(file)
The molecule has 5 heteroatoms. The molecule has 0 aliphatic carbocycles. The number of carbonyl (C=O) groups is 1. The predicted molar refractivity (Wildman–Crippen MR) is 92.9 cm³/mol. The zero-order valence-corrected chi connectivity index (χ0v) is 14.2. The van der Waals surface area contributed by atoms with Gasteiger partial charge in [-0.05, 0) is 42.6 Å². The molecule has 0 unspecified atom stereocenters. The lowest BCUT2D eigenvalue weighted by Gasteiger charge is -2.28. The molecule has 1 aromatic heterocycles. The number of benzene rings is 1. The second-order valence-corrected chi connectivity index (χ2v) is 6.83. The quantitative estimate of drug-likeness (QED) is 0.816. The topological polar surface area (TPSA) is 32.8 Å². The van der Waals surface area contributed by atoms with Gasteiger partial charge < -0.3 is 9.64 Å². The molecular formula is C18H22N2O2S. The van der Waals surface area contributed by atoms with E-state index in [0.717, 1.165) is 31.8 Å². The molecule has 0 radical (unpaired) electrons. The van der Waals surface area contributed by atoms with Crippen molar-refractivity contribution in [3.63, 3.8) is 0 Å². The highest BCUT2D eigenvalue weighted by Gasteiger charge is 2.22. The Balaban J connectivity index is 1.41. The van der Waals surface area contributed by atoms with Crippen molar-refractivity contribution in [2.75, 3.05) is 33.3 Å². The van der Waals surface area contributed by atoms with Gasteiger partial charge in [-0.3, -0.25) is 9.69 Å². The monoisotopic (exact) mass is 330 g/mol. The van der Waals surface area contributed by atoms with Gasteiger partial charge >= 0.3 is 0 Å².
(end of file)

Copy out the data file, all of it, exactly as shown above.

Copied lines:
The molecule has 5 heteroatoms. The molecule has 0 aliphatic carbocycles. The number of carbonyl (C=O) groups is 1. The predicted molar refractivity (Wildman–Crippen MR) is 92.9 cm³/mol. The zero-order valence-corrected chi connectivity index (χ0v) is 14.2. The van der Waals surface area contributed by atoms with Gasteiger partial charge in [-0.05, 0) is 42.6 Å². The molecule has 0 unspecified atom stereocenters. The lowest BCUT2D eigenvalue weighted by Gasteiger charge is -2.28. The molecule has 1 aromatic heterocycles. The number of benzene rings is 1. The second-order valence-corrected chi connectivity index (χ2v) is 6.83. The quantitative estimate of drug-likeness (QED) is 0.816. The topological polar surface area (TPSA) is 32.8 Å². The van der Waals surface area contributed by atoms with Gasteiger partial charge < -0.3 is 9.64 Å². The molecular formula is C18H22N2O2S. The van der Waals surface area contributed by atoms with E-state index in [0.717, 1.165) is 31.8 Å². The molecule has 0 radical (unpaired) electrons. The van der Waals surface area contributed by atoms with Crippen molar-refractivity contribution in [3.63, 3.8) is 0 Å². The highest BCUT2D eigenvalue weighted by Gasteiger charge is 2.22. The Balaban J connectivity index is 1.41. The van der Waals surface area contributed by atoms with Crippen molar-refractivity contribution in [2.75, 3.05) is 33.3 Å². The van der Waals surface area contributed by atoms with Gasteiger partial charge in [-0.3, -0.25) is 9.69 Å². The monoisotopic (exact) mass is 330 g/mol. The van der Waals surface area contributed by atoms with Gasteiger partial charge >= 0.3 is 0 Å².